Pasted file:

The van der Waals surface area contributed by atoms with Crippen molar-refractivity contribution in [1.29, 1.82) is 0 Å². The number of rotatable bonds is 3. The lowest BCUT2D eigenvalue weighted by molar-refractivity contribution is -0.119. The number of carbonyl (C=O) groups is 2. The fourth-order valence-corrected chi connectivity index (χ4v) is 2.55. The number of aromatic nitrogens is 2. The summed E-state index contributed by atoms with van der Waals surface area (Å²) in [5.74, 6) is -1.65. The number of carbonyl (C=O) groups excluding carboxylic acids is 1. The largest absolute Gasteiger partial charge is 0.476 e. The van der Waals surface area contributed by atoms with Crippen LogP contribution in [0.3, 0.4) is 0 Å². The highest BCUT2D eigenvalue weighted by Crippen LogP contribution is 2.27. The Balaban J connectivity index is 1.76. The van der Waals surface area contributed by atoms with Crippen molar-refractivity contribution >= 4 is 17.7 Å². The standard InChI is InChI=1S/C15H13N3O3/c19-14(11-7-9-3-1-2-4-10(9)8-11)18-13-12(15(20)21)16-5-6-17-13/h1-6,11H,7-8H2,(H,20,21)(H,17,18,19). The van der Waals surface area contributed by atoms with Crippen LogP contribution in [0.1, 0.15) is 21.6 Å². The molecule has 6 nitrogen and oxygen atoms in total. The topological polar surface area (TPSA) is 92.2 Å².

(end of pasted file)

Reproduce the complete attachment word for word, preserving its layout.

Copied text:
The van der Waals surface area contributed by atoms with Crippen molar-refractivity contribution in [1.29, 1.82) is 0 Å². The number of rotatable bonds is 3. The lowest BCUT2D eigenvalue weighted by molar-refractivity contribution is -0.119. The number of carbonyl (C=O) groups is 2. The fourth-order valence-corrected chi connectivity index (χ4v) is 2.55. The number of aromatic nitrogens is 2. The summed E-state index contributed by atoms with van der Waals surface area (Å²) in [5.74, 6) is -1.65. The number of carbonyl (C=O) groups excluding carboxylic acids is 1. The largest absolute Gasteiger partial charge is 0.476 e. The van der Waals surface area contributed by atoms with Crippen LogP contribution in [0.3, 0.4) is 0 Å². The highest BCUT2D eigenvalue weighted by Crippen LogP contribution is 2.27. The Balaban J connectivity index is 1.76. The van der Waals surface area contributed by atoms with Crippen molar-refractivity contribution >= 4 is 17.7 Å². The standard InChI is InChI=1S/C15H13N3O3/c19-14(11-7-9-3-1-2-4-10(9)8-11)18-13-12(15(20)21)16-5-6-17-13/h1-6,11H,7-8H2,(H,20,21)(H,17,18,19). The van der Waals surface area contributed by atoms with Crippen LogP contribution in [0.1, 0.15) is 21.6 Å². The molecule has 6 nitrogen and oxygen atoms in total. The topological polar surface area (TPSA) is 92.2 Å².